The meeting at the school went beyond well.
I am never sure what to expect, and my pessimistic nature always take me on the path of "prepare for bad news, prepare to explain, prepare for battle".
This has been proven to be unnecessary at every turn with the new school.
First off, I must commend my Son for rising to the challenge, and TRYING so hard it is exhausting him.
Second, I must commend the educators, and program directors at the new school.
There has been NO mention of Drs., medications, or has there been any hint they they do not know, how to handle his behavior. The team got together, talked about it, came up with different ideas. They are trying things, some which work, others which do not. But they are really trying.
First off the meltdowns...the meltdowns, well it depends what is going on. At the beginning of the school year, SR was having a little trouble. New house, new school, new city, new Dr., NEW EVERYTHING. He has sensory issues, which the psychologist is explaining to me as "overexcitabilities"...simply put, in accordance with his personality and his IQ, well he sees more, hears more, feels more, and filters less. So when you put him in a new environment little things "annoyances", become treacherous for him. Which I knew, as we have been dealing with overexcitabilities since birth. I just did not know there was a name attached, or that it was anticipated by others. The meltdowns are decreasing, he can identify when they are coming, he will communicate it to staff, and they let him go out to a safe chair, refocus, and reenter. He can request to wear headphones when he is doing some coursework, because he cannot concentrate because of noise. Some things are distracting to him that you and I can filter out. Like a computer being turned on, a heating or air conditioning unit, being in a room with 22, 6 year olds. I will say, he does much better in this department than he did 3 years ago. He is figuring it out, it is just taking him longer because he is having to LEARN to filter. Something that comes pretty naturally to most people.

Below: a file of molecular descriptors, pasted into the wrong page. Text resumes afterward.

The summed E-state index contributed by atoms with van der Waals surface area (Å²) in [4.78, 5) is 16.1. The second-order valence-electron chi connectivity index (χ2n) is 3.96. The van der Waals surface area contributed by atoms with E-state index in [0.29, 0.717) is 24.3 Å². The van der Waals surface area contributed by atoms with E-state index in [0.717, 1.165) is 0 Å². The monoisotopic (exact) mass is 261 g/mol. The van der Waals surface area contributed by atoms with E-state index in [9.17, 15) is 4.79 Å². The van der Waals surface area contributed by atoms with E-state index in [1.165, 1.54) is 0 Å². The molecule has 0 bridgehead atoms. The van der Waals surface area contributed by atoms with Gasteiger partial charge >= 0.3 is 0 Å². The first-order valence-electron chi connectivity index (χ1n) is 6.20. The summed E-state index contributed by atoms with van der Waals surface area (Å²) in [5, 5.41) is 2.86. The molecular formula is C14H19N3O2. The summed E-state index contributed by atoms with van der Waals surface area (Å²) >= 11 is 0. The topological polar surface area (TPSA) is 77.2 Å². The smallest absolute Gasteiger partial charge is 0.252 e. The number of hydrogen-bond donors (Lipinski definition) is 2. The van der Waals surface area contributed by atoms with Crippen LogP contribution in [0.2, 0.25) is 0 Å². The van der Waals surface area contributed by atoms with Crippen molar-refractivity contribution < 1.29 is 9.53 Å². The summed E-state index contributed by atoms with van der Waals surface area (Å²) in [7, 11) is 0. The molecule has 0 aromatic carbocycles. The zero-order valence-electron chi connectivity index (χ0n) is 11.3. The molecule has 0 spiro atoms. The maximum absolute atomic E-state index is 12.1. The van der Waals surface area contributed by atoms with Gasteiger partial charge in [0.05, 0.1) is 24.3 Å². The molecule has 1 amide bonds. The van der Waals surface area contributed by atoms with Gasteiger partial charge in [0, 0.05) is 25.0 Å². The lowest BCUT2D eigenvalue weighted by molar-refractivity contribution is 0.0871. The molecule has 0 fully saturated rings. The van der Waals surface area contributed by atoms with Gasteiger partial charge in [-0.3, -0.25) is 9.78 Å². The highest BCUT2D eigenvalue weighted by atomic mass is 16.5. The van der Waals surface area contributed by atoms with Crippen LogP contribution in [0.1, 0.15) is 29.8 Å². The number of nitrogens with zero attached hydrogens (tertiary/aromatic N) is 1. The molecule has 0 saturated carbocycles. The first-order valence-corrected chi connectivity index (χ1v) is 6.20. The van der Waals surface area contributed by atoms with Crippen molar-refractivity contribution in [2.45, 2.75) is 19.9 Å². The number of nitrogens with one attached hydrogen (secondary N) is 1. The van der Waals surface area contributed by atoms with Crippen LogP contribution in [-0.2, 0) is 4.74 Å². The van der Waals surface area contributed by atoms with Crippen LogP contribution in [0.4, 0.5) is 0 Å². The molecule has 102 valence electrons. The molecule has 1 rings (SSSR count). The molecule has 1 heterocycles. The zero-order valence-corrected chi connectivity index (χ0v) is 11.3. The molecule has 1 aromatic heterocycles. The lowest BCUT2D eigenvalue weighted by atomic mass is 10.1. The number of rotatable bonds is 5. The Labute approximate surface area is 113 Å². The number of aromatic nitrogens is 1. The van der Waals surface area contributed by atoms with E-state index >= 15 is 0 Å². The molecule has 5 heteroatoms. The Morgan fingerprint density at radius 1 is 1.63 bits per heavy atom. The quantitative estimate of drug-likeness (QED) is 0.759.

So, he is learning to cope, and filter, and the staff is helping him. This does not mean he is not receiving the same treatment as others when he violates the rules. He is treated the same as his peers.
SECOND, I am thrilled with how they have chosen to deal with SR academically. The school district not only decided to approve his mentor for geology/physics/atronomy and other sciences, the ALEKS computerized math system, they also approved a foreign language mentor!! I was told by the T&G coordinator the school rarely approves 2 mentors, so this WAS HUGE. They know he must be stimulated intellectually to be comfortable in his day socially. Because SR's biggest complaint is boredom and not enjoying the day.
We met one of the mentors yesterday, and we adore her, she is very brilliant, and they got along well enough. I do think she was surprised at how SR is not the most personable upon first meeting. I think she will be thrilled to see how he warms up, after one on one time.
So instead of leaving the school frustrated, and upset...I leave as though part of the weight that has been on my shoulders for the past 6, almost 7 years is being lifted bit by bit.....and guess what SR feels the same way.
We feel so much lighter, I am surprised we did not float out of the school!
I am truly impressed with SR's school, faculty and staff.